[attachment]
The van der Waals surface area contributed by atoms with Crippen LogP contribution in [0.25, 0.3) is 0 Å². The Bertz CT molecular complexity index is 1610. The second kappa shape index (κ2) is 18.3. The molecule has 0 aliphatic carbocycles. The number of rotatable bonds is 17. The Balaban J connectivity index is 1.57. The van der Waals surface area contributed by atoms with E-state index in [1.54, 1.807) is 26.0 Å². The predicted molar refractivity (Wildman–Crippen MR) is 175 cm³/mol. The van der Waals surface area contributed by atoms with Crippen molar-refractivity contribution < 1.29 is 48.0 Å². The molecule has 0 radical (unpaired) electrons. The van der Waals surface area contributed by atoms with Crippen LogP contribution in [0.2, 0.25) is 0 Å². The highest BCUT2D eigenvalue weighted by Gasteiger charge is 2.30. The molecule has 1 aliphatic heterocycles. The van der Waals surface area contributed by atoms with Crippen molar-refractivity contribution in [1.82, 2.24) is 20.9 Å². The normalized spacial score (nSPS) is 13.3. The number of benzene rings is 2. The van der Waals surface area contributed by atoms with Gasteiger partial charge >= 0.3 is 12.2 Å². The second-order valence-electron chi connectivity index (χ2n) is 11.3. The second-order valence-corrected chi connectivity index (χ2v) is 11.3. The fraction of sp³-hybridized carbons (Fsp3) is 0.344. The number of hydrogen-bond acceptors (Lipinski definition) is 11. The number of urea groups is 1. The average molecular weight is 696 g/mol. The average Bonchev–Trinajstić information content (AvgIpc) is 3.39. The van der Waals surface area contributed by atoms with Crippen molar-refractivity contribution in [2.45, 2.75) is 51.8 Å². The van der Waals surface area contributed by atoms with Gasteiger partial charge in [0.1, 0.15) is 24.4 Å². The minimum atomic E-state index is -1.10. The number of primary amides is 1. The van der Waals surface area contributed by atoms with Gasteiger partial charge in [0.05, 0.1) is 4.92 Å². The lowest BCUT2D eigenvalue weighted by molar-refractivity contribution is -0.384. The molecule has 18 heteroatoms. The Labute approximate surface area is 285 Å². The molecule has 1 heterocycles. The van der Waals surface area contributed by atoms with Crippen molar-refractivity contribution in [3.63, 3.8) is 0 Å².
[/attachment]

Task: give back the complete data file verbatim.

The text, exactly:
The van der Waals surface area contributed by atoms with Crippen LogP contribution in [0.25, 0.3) is 0 Å². The Bertz CT molecular complexity index is 1610. The second kappa shape index (κ2) is 18.3. The molecule has 0 aliphatic carbocycles. The number of rotatable bonds is 17. The Balaban J connectivity index is 1.57. The van der Waals surface area contributed by atoms with E-state index in [1.54, 1.807) is 26.0 Å². The predicted molar refractivity (Wildman–Crippen MR) is 175 cm³/mol. The van der Waals surface area contributed by atoms with Crippen molar-refractivity contribution < 1.29 is 48.0 Å². The molecule has 0 radical (unpaired) electrons. The van der Waals surface area contributed by atoms with Crippen LogP contribution in [0.2, 0.25) is 0 Å². The highest BCUT2D eigenvalue weighted by Gasteiger charge is 2.30. The molecule has 1 aliphatic heterocycles. The van der Waals surface area contributed by atoms with Crippen molar-refractivity contribution in [1.82, 2.24) is 20.9 Å². The normalized spacial score (nSPS) is 13.3. The number of benzene rings is 2. The van der Waals surface area contributed by atoms with Gasteiger partial charge >= 0.3 is 12.2 Å². The second-order valence-electron chi connectivity index (χ2n) is 11.3. The second-order valence-corrected chi connectivity index (χ2v) is 11.3. The fraction of sp³-hybridized carbons (Fsp3) is 0.344. The number of hydrogen-bond acceptors (Lipinski definition) is 11. The number of urea groups is 1. The average molecular weight is 696 g/mol. The average Bonchev–Trinajstić information content (AvgIpc) is 3.39. The van der Waals surface area contributed by atoms with Crippen molar-refractivity contribution in [2.45, 2.75) is 51.8 Å². The van der Waals surface area contributed by atoms with Gasteiger partial charge in [0.1, 0.15) is 24.4 Å². The minimum atomic E-state index is -1.10. The number of primary amides is 1. The van der Waals surface area contributed by atoms with Gasteiger partial charge in [0.05, 0.1) is 4.92 Å². The lowest BCUT2D eigenvalue weighted by molar-refractivity contribution is -0.384. The molecule has 18 heteroatoms. The Labute approximate surface area is 285 Å². The molecule has 1 heterocycles. The van der Waals surface area contributed by atoms with Crippen molar-refractivity contribution in [3.63, 3.8) is 0 Å².